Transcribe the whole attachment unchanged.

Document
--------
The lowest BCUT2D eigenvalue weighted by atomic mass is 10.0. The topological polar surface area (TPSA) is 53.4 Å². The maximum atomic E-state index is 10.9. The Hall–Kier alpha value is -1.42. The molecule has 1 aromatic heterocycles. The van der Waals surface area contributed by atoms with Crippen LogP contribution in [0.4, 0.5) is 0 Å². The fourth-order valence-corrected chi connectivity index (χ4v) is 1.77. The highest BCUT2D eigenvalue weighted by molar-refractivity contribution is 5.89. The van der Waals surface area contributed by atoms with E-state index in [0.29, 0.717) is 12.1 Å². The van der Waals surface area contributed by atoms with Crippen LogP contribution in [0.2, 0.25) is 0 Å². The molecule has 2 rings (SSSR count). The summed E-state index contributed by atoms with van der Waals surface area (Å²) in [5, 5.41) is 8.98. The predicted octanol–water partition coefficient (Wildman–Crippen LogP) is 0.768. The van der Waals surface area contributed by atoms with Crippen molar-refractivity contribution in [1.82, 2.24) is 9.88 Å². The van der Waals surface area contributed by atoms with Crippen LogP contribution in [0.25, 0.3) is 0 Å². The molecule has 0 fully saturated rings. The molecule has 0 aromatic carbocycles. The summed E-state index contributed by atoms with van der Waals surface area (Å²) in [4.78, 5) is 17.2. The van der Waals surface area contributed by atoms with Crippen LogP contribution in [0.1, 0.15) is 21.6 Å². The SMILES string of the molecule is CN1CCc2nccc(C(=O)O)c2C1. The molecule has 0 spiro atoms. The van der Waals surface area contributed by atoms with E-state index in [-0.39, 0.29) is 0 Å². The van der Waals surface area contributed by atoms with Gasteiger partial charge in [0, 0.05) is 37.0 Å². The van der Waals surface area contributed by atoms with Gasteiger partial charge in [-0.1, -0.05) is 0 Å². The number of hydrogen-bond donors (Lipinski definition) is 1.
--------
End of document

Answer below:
The lowest BCUT2D eigenvalue weighted by atomic mass is 10.0. The topological polar surface area (TPSA) is 53.4 Å². The maximum atomic E-state index is 10.9. The Hall–Kier alpha value is -1.42. The molecule has 1 aromatic heterocycles. The van der Waals surface area contributed by atoms with Crippen LogP contribution in [0.4, 0.5) is 0 Å². The fourth-order valence-corrected chi connectivity index (χ4v) is 1.77. The highest BCUT2D eigenvalue weighted by molar-refractivity contribution is 5.89. The van der Waals surface area contributed by atoms with E-state index in [0.29, 0.717) is 12.1 Å². The van der Waals surface area contributed by atoms with Crippen LogP contribution in [0.2, 0.25) is 0 Å². The molecule has 2 rings (SSSR count). The summed E-state index contributed by atoms with van der Waals surface area (Å²) in [5, 5.41) is 8.98. The predicted octanol–water partition coefficient (Wildman–Crippen LogP) is 0.768. The van der Waals surface area contributed by atoms with Crippen molar-refractivity contribution in [1.82, 2.24) is 9.88 Å². The van der Waals surface area contributed by atoms with Crippen LogP contribution in [0.25, 0.3) is 0 Å². The molecule has 0 fully saturated rings. The molecule has 0 aromatic carbocycles. The summed E-state index contributed by atoms with van der Waals surface area (Å²) in [4.78, 5) is 17.2. The van der Waals surface area contributed by atoms with Crippen LogP contribution in [0.1, 0.15) is 21.6 Å². The SMILES string of the molecule is CN1CCc2nccc(C(=O)O)c2C1. The molecule has 0 spiro atoms. The van der Waals surface area contributed by atoms with E-state index in [-0.39, 0.29) is 0 Å². The van der Waals surface area contributed by atoms with Gasteiger partial charge in [0, 0.05) is 37.0 Å². The van der Waals surface area contributed by atoms with Gasteiger partial charge in [-0.1, -0.05) is 0 Å². The number of hydrogen-bond donors (Lipinski definition) is 1.